religious point of view in the direction which you are
advocating would afford any hope of such a " lift " in
my mental horizon ? One hears that a thorough believer
in Christianity is sure to be a hopeful man. Is this so ?

B. If you mean that a thoroughly Christian spirit
would enable a man to ignore the difficulties, and to
anticipate a more successful end to your particular
labours, the answer is a decided negative. I mean, of
course, " successful " in the usual sense.

F. Then in what way is it true that the Christian re-
ligion brings hopefulness with it ? If it is not optimistic
in that ordinary sense, it might be compatible with pessi-
mism.

B. No. It ought not to be difficult to draw a distinc-
tion between being ready to anticipate failure, and being
prepared to see failure work for good. For instance,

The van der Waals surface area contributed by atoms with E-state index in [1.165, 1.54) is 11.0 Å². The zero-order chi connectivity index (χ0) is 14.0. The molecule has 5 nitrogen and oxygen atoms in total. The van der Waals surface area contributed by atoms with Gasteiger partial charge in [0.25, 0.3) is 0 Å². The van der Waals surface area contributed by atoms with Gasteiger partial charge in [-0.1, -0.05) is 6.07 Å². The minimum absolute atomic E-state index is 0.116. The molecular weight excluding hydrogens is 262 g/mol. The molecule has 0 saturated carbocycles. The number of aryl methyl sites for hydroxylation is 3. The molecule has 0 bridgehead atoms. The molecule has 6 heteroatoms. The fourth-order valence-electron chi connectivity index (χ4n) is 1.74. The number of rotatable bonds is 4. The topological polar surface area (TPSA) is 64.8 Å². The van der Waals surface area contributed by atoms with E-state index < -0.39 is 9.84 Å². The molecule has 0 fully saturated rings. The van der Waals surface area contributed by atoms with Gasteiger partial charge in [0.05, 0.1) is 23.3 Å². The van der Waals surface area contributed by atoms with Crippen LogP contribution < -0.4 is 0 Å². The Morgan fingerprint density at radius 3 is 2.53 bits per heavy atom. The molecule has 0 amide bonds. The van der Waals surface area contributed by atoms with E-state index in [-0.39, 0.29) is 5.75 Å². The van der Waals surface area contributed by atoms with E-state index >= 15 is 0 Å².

172 CHARACTER AND RELIGION

suppose all attempts at Imperial Federation seem likely
to fail ; the duty-religionist is likely to despair unless he
has principles in the back of his mind, which he has
borrowed from some creed other than what he professes^
But a true Christian temper would encourage the hope
that this failure would work for good by strengthening the
fibre of the people : making each country rely more than
ever on itself, and so forth. Also, previously to failure it
would be unwilling to abandon hope, because it would
see and probably evoke sympathies in needful quarters,
where the more prosaic and less ardent spirit would not
descry them.

F. Then you mean that in two ways, hopefulness is
shown by those who enter into the Christian temper as
some certainly do : first by refusing to abandon belief in
the good feeling of those who must co-operate ; secondly,
by falling back on a theory that if all else fails, the very